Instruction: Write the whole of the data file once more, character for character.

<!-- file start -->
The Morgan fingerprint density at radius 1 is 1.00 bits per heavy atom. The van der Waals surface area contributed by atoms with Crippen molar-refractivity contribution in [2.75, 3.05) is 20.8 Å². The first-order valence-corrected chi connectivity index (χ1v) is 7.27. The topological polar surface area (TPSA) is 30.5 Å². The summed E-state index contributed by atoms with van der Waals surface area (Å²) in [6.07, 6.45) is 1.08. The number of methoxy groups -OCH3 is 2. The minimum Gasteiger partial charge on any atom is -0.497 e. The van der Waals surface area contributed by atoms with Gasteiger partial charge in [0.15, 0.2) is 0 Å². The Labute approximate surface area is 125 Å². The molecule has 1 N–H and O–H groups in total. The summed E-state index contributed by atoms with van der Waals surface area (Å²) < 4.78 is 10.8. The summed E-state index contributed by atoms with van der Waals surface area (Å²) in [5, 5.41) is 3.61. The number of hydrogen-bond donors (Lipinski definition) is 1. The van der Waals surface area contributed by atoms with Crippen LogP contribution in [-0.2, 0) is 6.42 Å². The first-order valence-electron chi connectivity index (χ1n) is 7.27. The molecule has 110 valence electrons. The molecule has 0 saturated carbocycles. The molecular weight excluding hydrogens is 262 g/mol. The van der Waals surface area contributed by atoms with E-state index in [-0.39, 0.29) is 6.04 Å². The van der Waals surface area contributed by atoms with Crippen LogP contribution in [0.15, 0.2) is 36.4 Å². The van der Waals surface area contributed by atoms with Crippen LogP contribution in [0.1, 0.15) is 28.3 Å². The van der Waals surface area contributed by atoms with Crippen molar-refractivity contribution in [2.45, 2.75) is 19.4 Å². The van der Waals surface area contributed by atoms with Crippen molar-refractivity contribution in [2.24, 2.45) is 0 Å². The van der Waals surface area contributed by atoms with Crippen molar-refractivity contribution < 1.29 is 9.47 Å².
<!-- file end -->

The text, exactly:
The Morgan fingerprint density at radius 1 is 1.00 bits per heavy atom. The van der Waals surface area contributed by atoms with Crippen molar-refractivity contribution in [2.75, 3.05) is 20.8 Å². The first-order valence-corrected chi connectivity index (χ1v) is 7.27. The topological polar surface area (TPSA) is 30.5 Å². The summed E-state index contributed by atoms with van der Waals surface area (Å²) in [6.07, 6.45) is 1.08. The number of methoxy groups -OCH3 is 2. The minimum Gasteiger partial charge on any atom is -0.497 e. The van der Waals surface area contributed by atoms with Gasteiger partial charge in [0.15, 0.2) is 0 Å². The Labute approximate surface area is 125 Å². The molecule has 1 N–H and O–H groups in total. The summed E-state index contributed by atoms with van der Waals surface area (Å²) < 4.78 is 10.8. The summed E-state index contributed by atoms with van der Waals surface area (Å²) in [5, 5.41) is 3.61. The number of hydrogen-bond donors (Lipinski definition) is 1. The van der Waals surface area contributed by atoms with Crippen LogP contribution in [-0.2, 0) is 6.42 Å². The first-order valence-electron chi connectivity index (χ1n) is 7.27. The molecule has 110 valence electrons. The molecule has 0 saturated carbocycles. The molecular weight excluding hydrogens is 262 g/mol. The van der Waals surface area contributed by atoms with E-state index in [-0.39, 0.29) is 6.04 Å². The van der Waals surface area contributed by atoms with Crippen LogP contribution in [0.15, 0.2) is 36.4 Å². The van der Waals surface area contributed by atoms with Crippen LogP contribution in [0.1, 0.15) is 28.3 Å². The van der Waals surface area contributed by atoms with Crippen molar-refractivity contribution in [2.45, 2.75) is 19.4 Å². The van der Waals surface area contributed by atoms with Crippen molar-refractivity contribution in [2.24, 2.45) is 0 Å². The van der Waals surface area contributed by atoms with Crippen molar-refractivity contribution < 1.29 is 9.47 Å².